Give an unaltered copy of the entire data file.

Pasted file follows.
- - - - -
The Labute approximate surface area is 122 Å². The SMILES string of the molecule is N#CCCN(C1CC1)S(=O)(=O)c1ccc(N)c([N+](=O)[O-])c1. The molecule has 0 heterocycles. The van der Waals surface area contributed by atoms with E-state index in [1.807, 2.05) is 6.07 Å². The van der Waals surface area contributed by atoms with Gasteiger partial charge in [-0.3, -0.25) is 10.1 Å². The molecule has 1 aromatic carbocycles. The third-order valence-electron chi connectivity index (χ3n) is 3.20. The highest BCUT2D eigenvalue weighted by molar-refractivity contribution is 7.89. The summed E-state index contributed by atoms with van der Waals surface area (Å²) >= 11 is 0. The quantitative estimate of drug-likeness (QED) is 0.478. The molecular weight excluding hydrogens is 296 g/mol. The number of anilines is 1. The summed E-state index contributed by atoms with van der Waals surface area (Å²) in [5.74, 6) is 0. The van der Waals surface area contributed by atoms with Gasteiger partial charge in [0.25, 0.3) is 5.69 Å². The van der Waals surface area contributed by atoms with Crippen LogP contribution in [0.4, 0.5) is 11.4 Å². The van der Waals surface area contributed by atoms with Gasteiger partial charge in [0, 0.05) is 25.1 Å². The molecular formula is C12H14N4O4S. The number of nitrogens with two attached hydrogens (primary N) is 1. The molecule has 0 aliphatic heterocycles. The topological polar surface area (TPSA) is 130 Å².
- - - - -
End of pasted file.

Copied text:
The Labute approximate surface area is 122 Å². The SMILES string of the molecule is N#CCCN(C1CC1)S(=O)(=O)c1ccc(N)c([N+](=O)[O-])c1. The molecule has 0 heterocycles. The van der Waals surface area contributed by atoms with E-state index in [1.807, 2.05) is 6.07 Å². The van der Waals surface area contributed by atoms with Gasteiger partial charge in [-0.3, -0.25) is 10.1 Å². The molecule has 1 aromatic carbocycles. The third-order valence-electron chi connectivity index (χ3n) is 3.20. The highest BCUT2D eigenvalue weighted by molar-refractivity contribution is 7.89. The summed E-state index contributed by atoms with van der Waals surface area (Å²) >= 11 is 0. The quantitative estimate of drug-likeness (QED) is 0.478. The molecular weight excluding hydrogens is 296 g/mol. The number of anilines is 1. The summed E-state index contributed by atoms with van der Waals surface area (Å²) in [5.74, 6) is 0. The van der Waals surface area contributed by atoms with Gasteiger partial charge in [0.25, 0.3) is 5.69 Å². The van der Waals surface area contributed by atoms with Crippen LogP contribution in [0.4, 0.5) is 11.4 Å². The van der Waals surface area contributed by atoms with Gasteiger partial charge in [0, 0.05) is 25.1 Å². The molecular formula is C12H14N4O4S. The number of nitrogens with two attached hydrogens (primary N) is 1. The molecule has 0 aliphatic heterocycles. The topological polar surface area (TPSA) is 130 Å².